This is a summary of the approved measures, which unfortunately for both tenants and landlords do not include any public aid or tax relief and just refer to a postponement in the payment of the rent.
Premises to which they are applied
Leased premises dedicated to activities different than residential: commercial, professional, industrial, cultural, teaching, amusement, healthcare, etc. They also apply to the lease of a whole industry (i.e. hotels, restaurants, bars, etc., which are the most usual type of businesses object of this deal).
Types of tenants
- Individual entrepreneurs or self-employed persons who were registered before Social Security before the declaration of the state of alarm on March 14th, 2020
- Small and medium companies, as defined by article 257.1 of the Capital Companies Act: those who fulfil during two consecutive fiscal years these figures: assets under € 4 million, turnover under € 8 million and average staff under 50 people
Types of landlords
In order to benefit from these measures, the landlord should be a housing public entity or company or a big owner, considering as such the individuals or companies who own more than 10 urban properties (excluding parking places and storage rooms) or a built surface over 1.500 sqm.
The payment of the rent is postponed without interest meanwhile the state of alarm is in force, but in any case, for a maximum period of four months. Once the state of alarm is overcome, and in any case in a maximum term of four months, the postponed rents should be paid along a maximum period of two years, or the duration of the lease agreement, should it be less than two years.
For landlords different to those mentioned above
The tenant could apply before the landlord for the postponement in the payment of the rent (but the landlord is not obliged to accept it), and the parties can use the guarantee that the tenant should mandatorily have provided at the beginning of any lease agreement (usually equal to two month’s rent, but could be more if agreed by the parties), in full or in part, in order to use it to pay the rent. The tenant will have to provide again the guarantee within one year’s term, or less should the lease agreement have a shorter duration.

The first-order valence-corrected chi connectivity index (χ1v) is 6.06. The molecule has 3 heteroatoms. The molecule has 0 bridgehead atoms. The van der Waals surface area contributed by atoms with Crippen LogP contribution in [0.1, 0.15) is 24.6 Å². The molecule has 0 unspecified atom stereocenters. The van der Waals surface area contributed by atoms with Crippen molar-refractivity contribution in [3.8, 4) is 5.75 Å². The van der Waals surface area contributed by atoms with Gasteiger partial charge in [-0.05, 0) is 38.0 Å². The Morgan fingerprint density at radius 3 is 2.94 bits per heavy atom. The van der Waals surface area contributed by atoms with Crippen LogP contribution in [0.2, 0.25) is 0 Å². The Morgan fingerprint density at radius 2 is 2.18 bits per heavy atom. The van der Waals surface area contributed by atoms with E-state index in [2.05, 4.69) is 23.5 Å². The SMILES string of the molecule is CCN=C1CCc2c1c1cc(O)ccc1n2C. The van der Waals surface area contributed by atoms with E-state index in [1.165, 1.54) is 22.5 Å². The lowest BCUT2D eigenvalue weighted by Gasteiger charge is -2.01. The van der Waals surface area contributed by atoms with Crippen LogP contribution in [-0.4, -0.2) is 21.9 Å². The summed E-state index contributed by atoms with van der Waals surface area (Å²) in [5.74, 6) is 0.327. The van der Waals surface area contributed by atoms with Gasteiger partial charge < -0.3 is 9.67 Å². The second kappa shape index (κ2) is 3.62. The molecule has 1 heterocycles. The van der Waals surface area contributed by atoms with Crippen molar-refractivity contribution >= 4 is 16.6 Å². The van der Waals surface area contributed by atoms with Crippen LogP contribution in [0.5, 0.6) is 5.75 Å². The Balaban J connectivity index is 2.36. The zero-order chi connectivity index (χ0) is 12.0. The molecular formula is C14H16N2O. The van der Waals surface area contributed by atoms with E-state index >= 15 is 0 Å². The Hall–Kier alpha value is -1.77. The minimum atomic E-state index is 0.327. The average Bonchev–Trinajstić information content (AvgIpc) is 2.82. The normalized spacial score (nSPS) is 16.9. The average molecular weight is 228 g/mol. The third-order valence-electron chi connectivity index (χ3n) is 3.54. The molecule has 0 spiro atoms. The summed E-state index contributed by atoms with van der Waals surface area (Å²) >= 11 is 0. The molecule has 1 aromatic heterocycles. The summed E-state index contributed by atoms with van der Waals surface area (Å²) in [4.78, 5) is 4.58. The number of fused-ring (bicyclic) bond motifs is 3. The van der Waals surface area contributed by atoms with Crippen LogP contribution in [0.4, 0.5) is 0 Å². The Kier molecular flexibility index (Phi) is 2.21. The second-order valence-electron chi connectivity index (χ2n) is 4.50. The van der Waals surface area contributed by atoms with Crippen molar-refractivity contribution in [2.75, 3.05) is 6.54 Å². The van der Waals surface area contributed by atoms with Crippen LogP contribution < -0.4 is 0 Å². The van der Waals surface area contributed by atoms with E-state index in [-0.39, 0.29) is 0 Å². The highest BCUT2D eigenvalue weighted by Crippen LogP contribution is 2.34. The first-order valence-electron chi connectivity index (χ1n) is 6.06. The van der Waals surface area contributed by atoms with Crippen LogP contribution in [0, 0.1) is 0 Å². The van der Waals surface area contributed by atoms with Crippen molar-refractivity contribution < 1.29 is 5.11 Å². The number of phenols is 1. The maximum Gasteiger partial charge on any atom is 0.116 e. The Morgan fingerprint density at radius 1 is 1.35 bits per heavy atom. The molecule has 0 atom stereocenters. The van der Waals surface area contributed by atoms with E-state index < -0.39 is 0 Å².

Activities to which it is applied
Activities which have been suspended according to the Royal Decree that declared the state of alarm, dated march, 14ht, 2020, or according to the orders issued by the authorities delegated by such Royal Decree. This should be proved through a certificated issued by the tax authorities.
If the activity has not been directly suspended by the Royal Decree, the turnover during the month prior to the postponement should be less than 75% of the average monthly turnover during the same quarter last year. This should be proved through a responsible declaration by the tenant, and the landlord is authorised check the bookkeeping records.
Term to apply and procedure
The tenant should apply for these measures before the landlord within one month’s term from the publication of the Royal Decree-law, that is, from April 22nd, 2020, and the landlord (in case belongs to the groups mentioned in point c) is obliged to accept the tenant’s request, except if both parties have already agreed something different. The postponement would be applied to the following month.
As the state of alarm was declared more than one month ago (March 14th), landlords and tenants have already been reaching some agreements, for example 50% rent reduction during the state of alarm, and 50% rent postponement during the following 6 months. Tenants who do not reach an agreement with the landlord could face an eviction procedure, however court procedures are suspended during the state of alarm. We have also seen some abusive non-payment of rent by tenants.
When is becomes impossible to reach an agreement with the landlord, tenants have the legal remedy of claiming in Court for the application of the “rebus sic stantibus” principle, which was highly demanded during the 2008 financial crisis but very seldom applied by the Courts. This principle is aimed to re-balance the parties’ obligations when their situation had deeply changed because of unforeseen circumstances beyond their control. This principle is not included in the Spanish Civil Code, but the Supreme Court has accepted its application, in a very restricted way, in some occasions.